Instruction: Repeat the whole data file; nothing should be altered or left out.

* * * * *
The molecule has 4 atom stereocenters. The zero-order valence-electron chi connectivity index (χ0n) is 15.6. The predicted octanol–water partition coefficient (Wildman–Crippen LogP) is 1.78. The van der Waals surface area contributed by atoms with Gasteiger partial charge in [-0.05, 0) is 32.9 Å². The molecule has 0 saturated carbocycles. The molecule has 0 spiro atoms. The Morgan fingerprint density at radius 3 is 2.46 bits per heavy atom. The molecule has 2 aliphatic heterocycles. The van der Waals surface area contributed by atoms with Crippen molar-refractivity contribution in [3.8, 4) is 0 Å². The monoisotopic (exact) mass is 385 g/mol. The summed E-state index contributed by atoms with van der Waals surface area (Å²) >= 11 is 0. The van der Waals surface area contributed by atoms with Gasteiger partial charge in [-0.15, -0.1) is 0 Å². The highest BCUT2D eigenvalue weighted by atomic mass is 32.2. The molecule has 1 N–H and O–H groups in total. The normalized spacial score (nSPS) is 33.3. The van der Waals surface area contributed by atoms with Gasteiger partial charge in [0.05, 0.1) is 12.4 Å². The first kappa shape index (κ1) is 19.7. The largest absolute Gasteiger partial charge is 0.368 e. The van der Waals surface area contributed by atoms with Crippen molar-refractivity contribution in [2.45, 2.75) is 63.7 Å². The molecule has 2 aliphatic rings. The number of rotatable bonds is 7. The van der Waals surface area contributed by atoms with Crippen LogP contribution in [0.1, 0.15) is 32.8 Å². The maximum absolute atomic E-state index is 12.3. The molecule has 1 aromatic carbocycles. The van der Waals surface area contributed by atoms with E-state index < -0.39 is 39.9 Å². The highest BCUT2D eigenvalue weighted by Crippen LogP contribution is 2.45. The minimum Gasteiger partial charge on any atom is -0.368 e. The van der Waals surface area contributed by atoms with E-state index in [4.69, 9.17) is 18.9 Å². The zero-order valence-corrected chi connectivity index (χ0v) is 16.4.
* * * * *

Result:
The molecule has 4 atom stereocenters. The zero-order valence-electron chi connectivity index (χ0n) is 15.6. The predicted octanol–water partition coefficient (Wildman–Crippen LogP) is 1.78. The van der Waals surface area contributed by atoms with Gasteiger partial charge in [-0.05, 0) is 32.9 Å². The molecule has 0 saturated carbocycles. The molecule has 0 spiro atoms. The Morgan fingerprint density at radius 3 is 2.46 bits per heavy atom. The molecule has 2 aliphatic heterocycles. The van der Waals surface area contributed by atoms with Crippen molar-refractivity contribution in [3.8, 4) is 0 Å². The monoisotopic (exact) mass is 385 g/mol. The summed E-state index contributed by atoms with van der Waals surface area (Å²) >= 11 is 0. The van der Waals surface area contributed by atoms with Gasteiger partial charge in [-0.15, -0.1) is 0 Å². The highest BCUT2D eigenvalue weighted by atomic mass is 32.2. The molecule has 1 N–H and O–H groups in total. The normalized spacial score (nSPS) is 33.3. The van der Waals surface area contributed by atoms with Gasteiger partial charge in [0.05, 0.1) is 12.4 Å². The first kappa shape index (κ1) is 19.7. The largest absolute Gasteiger partial charge is 0.368 e. The van der Waals surface area contributed by atoms with Crippen molar-refractivity contribution in [2.45, 2.75) is 63.7 Å². The molecule has 2 aliphatic rings. The number of rotatable bonds is 7. The van der Waals surface area contributed by atoms with Crippen LogP contribution in [0.1, 0.15) is 32.8 Å². The maximum absolute atomic E-state index is 12.3. The molecule has 1 aromatic carbocycles. The van der Waals surface area contributed by atoms with E-state index < -0.39 is 39.9 Å². The highest BCUT2D eigenvalue weighted by Crippen LogP contribution is 2.45. The minimum Gasteiger partial charge on any atom is -0.368 e. The van der Waals surface area contributed by atoms with E-state index in [4.69, 9.17) is 18.9 Å². The zero-order valence-corrected chi connectivity index (χ0v) is 16.4.